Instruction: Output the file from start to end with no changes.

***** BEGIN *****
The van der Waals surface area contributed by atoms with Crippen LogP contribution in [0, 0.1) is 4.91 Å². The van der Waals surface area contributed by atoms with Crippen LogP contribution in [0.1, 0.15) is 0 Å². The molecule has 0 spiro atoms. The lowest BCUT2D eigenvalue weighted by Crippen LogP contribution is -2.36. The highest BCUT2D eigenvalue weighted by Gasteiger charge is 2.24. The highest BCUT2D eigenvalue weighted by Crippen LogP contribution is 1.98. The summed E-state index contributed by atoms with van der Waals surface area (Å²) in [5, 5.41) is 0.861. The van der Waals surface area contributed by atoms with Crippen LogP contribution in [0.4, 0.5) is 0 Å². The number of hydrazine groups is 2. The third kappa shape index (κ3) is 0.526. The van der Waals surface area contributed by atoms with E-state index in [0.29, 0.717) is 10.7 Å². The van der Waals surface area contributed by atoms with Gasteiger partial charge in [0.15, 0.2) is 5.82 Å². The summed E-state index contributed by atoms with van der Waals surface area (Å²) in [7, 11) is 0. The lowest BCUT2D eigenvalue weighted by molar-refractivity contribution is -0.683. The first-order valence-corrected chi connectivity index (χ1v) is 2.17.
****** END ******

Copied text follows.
The van der Waals surface area contributed by atoms with Crippen LogP contribution in [0, 0.1) is 4.91 Å². The van der Waals surface area contributed by atoms with Crippen LogP contribution in [0.1, 0.15) is 0 Å². The molecule has 0 spiro atoms. The lowest BCUT2D eigenvalue weighted by Crippen LogP contribution is -2.36. The highest BCUT2D eigenvalue weighted by Gasteiger charge is 2.24. The highest BCUT2D eigenvalue weighted by Crippen LogP contribution is 1.98. The summed E-state index contributed by atoms with van der Waals surface area (Å²) in [5, 5.41) is 0.861. The van der Waals surface area contributed by atoms with Crippen LogP contribution in [0.4, 0.5) is 0 Å². The number of hydrazine groups is 2. The third kappa shape index (κ3) is 0.526. The van der Waals surface area contributed by atoms with E-state index in [0.29, 0.717) is 10.7 Å². The van der Waals surface area contributed by atoms with Gasteiger partial charge in [0.15, 0.2) is 5.82 Å². The summed E-state index contributed by atoms with van der Waals surface area (Å²) in [7, 11) is 0. The lowest BCUT2D eigenvalue weighted by molar-refractivity contribution is -0.683. The first-order valence-corrected chi connectivity index (χ1v) is 2.17.